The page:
Thinking about Externalities

Because the concept of externalities came up in a recent Forum post I thought it might be useful to explore it. What I learned turned out to be fascinating.

To an economist, “an externality is a cost or benefit for a third party who did not agree to it” (Wikipedia). Most of us can easily think of examples; air pollution and public education come to mind.

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President Biden announces new COVID-19 vaccine mandates

It’s official. The U.S. is now the U.S.S.R.

We can trace the beginning of Leviathan’s slide into totalitarianism back to 9/11 and the order to begin searching the public at airports. Today our president expands upon that intrusion by using Covid-19 as an excuse for federal involvement in the daily lives of all Americans.

Stumble Joe is a creature without shame. I see him as the most anti-American president of my lifetime.

A Former Peace Corps Volunteer Responds to News from Afghanistan

Source: Frontpage Mag.

It is hard to know what to say about the substance of this article. The details both fascinate and jar, as when passing a gruesome car wreck on the highway. Still, some lessons stand out:

  • Not all cultures deserve respect or obedience.
  • It is false charity to help others in ways they will not help themselves. Put another way, people must work for the benefits they want.
  • You can’t change the world by not changing it; this might be called the Fallacy of the Prime Directive, otherwise known as _cultural relativism_.

In Afghanistan the Taliban are a modern phenomenon, not an ancient one. They have power and resources, including public relations and media. The question is whether they have the sophistication to create a modern, liberal state, or even want to.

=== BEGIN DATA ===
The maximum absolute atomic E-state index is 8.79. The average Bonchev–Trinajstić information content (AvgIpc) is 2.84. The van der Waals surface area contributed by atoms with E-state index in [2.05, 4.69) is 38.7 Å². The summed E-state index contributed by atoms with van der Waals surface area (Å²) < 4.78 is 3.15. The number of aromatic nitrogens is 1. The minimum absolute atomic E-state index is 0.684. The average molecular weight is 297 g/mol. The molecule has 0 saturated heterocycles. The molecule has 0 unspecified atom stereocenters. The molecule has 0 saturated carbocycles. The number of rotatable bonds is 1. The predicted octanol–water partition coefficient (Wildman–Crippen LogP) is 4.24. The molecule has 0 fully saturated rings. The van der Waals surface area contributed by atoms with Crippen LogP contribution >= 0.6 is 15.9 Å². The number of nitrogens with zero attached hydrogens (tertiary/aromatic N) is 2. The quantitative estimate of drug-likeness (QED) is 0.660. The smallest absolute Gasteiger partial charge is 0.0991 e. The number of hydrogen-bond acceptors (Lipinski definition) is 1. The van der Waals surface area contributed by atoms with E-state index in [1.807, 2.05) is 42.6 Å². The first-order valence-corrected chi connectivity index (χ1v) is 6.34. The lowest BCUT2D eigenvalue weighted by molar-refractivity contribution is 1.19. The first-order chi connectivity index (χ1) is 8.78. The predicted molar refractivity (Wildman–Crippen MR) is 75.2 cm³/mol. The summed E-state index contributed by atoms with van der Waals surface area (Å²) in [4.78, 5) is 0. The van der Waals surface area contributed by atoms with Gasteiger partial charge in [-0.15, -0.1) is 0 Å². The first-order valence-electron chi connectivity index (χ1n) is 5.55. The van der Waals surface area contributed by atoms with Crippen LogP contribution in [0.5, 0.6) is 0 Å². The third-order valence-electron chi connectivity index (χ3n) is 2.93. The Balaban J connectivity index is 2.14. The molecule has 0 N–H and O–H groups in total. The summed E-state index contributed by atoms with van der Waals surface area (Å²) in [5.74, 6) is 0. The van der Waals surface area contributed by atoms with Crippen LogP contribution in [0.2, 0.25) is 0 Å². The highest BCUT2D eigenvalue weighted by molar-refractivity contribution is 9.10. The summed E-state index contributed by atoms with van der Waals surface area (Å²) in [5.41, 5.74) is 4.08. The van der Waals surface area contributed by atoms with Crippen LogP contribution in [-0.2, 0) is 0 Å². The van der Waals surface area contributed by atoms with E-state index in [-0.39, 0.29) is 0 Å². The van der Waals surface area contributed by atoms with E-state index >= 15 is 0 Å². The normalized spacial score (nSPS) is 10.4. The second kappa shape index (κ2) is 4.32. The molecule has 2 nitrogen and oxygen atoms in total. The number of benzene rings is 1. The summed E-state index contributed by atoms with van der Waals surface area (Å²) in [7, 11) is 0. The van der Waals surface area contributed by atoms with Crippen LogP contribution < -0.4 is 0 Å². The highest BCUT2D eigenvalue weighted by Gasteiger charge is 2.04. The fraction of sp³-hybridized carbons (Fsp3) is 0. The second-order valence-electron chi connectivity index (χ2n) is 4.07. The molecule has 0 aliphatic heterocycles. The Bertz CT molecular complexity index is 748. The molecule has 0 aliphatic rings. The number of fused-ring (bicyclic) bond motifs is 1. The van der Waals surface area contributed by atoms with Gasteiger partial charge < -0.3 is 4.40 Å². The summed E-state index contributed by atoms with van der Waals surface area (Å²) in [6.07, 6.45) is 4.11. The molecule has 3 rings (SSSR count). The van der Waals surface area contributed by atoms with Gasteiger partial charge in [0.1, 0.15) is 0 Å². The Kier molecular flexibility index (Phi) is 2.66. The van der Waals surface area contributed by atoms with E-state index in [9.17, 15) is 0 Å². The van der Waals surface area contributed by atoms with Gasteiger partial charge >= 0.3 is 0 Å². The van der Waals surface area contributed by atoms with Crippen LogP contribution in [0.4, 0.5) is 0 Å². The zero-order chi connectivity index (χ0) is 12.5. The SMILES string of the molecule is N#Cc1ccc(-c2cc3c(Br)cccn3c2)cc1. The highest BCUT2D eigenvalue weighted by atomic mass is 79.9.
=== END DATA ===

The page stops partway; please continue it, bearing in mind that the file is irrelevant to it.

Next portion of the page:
Having SARS-CoV-2 once confers much greater immunity than a vaccine—but vaccination remains vital

Source: Science.

One of the more distressing consequences of the push for universal Covid-19 vaccination is the emergence of in-group/out-group thinking. The vaccinated became the cool people (in-group) and the unvaccinated became the uncool people (out-group). This is distressing because witch hunts, systemic prejudice and totalitarianism all begin with similar thought processes.

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Vaccines show declining effectiveness against infection overall but strong protection against hospitalization amid delta variant

Source: The Washington Post, via MSN.

A couple of weeks ago media were widely promoting 98% as the ratio of unvaccinated Covid-19 patients to vaccinated patients in hospitals. This item today reports that breakthrough infections account for about 15% to 20% of hospitalizations. That’s a big difference, a shift of almost 20%.

The likely explanation is that the earlier percentage was just a guesstimate, whereas the newer percentages are data-driven.

I’m not inclined to speculate on what the data is telling us, except to note that you can’t really blame hospital capacity shortages on the unvaccinated with so many vaccinated patients taking up beds.

The breakthrough infection hospitalization rate bears watching.